Signs of heart disease detected in newborns

Thickened arteries, the first signs of heart disease, are emerging in babies born to overweight mothers, says a new study.

The thickening of body's major artery, the aorta, which heralds heart disease, is independent of the child's birth weight.

It may explain how obese mums, who make up more than half the women of child bearing age in the developed world, could heighten their babies' subsequent risk of cardiovascular disease, suggest authors of the study, reports the journal Foetal and Neonatal Edition of Archives of Disease of Childhood.

A group of women, with an average age of 35 years, were included in the study when they were 16 weeks pregnant. Ten of the babies born were boys, and birth weights ranged from 1.85 kg to 4.31 kg, according to a Sydney University statement.

The abdominal aorta, which is the section of the artery extending down to the belly, was scanned in each newborn within seven days of birth to find out the thickness of the two innermost walls - the intima and media.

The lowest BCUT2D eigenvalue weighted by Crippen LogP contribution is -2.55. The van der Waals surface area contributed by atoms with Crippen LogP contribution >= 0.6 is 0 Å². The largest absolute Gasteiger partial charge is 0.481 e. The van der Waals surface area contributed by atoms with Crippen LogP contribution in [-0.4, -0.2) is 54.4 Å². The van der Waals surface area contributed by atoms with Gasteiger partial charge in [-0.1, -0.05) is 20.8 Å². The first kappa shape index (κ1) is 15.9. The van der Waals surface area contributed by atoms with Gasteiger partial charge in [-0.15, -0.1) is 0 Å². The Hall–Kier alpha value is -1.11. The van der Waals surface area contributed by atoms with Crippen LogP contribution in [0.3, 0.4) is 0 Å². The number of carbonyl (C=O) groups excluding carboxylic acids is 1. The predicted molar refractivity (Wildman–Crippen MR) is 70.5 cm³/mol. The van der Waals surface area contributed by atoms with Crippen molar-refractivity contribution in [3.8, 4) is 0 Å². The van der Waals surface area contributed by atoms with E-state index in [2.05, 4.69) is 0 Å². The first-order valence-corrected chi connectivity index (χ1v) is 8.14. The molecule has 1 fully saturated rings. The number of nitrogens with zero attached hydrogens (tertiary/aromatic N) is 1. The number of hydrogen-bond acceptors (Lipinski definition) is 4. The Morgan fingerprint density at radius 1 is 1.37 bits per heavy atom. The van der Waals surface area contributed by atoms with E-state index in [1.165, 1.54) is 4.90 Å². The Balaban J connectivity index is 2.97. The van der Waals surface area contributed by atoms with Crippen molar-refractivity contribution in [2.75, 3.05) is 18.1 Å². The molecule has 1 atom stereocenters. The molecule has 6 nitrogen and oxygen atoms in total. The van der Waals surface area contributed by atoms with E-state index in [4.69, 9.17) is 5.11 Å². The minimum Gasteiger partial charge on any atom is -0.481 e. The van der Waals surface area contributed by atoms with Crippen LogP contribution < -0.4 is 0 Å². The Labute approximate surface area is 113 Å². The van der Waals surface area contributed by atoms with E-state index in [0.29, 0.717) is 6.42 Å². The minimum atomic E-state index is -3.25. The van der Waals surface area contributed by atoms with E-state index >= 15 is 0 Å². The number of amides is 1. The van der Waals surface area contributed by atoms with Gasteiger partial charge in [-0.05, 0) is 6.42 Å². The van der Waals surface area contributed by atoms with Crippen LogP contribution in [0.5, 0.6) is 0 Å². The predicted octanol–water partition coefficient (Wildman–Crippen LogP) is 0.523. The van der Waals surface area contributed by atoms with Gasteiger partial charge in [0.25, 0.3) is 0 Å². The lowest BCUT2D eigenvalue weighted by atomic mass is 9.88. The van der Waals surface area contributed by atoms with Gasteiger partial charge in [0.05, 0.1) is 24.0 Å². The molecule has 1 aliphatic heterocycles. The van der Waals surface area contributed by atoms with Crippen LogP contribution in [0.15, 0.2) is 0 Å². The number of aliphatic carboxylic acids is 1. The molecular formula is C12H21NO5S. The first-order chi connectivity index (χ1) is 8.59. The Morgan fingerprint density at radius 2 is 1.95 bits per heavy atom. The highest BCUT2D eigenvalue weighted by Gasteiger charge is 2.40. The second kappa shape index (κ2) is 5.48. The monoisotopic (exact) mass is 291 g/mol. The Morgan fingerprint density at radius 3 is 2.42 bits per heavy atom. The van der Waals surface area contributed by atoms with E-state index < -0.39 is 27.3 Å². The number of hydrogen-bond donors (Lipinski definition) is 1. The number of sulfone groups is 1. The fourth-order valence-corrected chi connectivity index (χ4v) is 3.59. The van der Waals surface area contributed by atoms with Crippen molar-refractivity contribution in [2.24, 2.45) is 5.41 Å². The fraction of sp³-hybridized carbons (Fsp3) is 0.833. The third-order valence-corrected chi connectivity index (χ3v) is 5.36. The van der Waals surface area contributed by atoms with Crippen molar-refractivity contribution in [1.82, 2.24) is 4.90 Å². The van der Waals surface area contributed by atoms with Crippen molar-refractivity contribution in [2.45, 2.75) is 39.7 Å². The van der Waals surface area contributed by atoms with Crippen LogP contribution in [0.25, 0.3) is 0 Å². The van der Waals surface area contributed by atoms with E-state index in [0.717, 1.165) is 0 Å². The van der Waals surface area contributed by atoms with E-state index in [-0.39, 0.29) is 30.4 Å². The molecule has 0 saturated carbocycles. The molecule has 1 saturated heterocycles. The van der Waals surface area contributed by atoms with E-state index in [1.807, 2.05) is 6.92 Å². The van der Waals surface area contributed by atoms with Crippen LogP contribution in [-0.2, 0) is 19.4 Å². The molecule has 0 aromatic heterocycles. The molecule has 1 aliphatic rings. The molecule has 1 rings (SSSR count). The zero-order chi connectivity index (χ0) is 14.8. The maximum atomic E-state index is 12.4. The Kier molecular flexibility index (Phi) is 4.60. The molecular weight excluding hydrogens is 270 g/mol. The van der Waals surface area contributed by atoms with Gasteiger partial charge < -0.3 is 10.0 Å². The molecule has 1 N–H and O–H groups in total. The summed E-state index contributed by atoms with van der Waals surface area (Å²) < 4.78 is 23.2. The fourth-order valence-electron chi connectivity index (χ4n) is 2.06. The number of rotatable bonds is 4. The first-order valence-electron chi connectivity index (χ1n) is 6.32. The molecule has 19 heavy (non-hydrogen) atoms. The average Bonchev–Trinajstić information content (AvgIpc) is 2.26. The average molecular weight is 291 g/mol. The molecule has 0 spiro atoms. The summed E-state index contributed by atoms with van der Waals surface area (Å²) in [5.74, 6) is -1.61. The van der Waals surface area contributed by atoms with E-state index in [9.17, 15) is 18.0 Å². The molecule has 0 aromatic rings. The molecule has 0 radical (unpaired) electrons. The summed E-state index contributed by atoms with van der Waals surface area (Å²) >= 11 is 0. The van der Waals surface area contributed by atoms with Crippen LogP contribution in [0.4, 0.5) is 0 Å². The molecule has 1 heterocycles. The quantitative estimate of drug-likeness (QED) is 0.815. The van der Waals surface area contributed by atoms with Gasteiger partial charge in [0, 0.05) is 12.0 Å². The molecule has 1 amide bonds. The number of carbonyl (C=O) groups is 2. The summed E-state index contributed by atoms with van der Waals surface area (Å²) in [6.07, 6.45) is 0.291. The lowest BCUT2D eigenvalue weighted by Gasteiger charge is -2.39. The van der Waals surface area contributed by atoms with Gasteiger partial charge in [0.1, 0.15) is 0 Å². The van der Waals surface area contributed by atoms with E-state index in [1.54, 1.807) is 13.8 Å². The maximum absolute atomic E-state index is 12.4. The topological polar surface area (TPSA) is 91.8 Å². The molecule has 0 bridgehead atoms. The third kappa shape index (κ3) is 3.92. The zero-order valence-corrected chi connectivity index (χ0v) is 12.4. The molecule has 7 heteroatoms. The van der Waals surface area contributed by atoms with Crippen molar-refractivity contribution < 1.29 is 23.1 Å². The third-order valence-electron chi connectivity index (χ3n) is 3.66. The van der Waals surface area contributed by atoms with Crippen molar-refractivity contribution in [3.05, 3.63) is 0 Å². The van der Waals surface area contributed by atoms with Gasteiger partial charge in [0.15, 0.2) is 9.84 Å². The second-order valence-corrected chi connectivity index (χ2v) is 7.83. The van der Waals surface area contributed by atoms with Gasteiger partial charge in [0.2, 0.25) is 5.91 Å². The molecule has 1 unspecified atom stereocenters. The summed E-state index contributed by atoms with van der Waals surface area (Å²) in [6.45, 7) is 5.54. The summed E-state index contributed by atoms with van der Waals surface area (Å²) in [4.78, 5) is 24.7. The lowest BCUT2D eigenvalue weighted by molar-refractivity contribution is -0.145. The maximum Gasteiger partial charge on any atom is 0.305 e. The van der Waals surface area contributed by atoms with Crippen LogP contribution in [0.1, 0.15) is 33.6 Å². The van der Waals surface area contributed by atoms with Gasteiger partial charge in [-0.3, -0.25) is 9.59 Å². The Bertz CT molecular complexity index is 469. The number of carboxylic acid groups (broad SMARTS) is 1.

Intima-media thickness ranged from 0.65-0.97 mm, and was tied to the mother's weight. The higher a mum's weight, the greater was the baby's intima-media thickness,
irrespective of how much the baby weighed at birth.

"The earliest physical signs of atherosclerosis (clogging of the arteries) are present in the abdominal aorta, and aortic intima-media thickness is considered the best non-invasive measure of structural health of the vasculature in children," says Michael Skilton from the University  of Sydney, who led the study.

This may explain how a mother being overweight might affect her child's subsequent risk of heart disease and stroke later in life, the study said.

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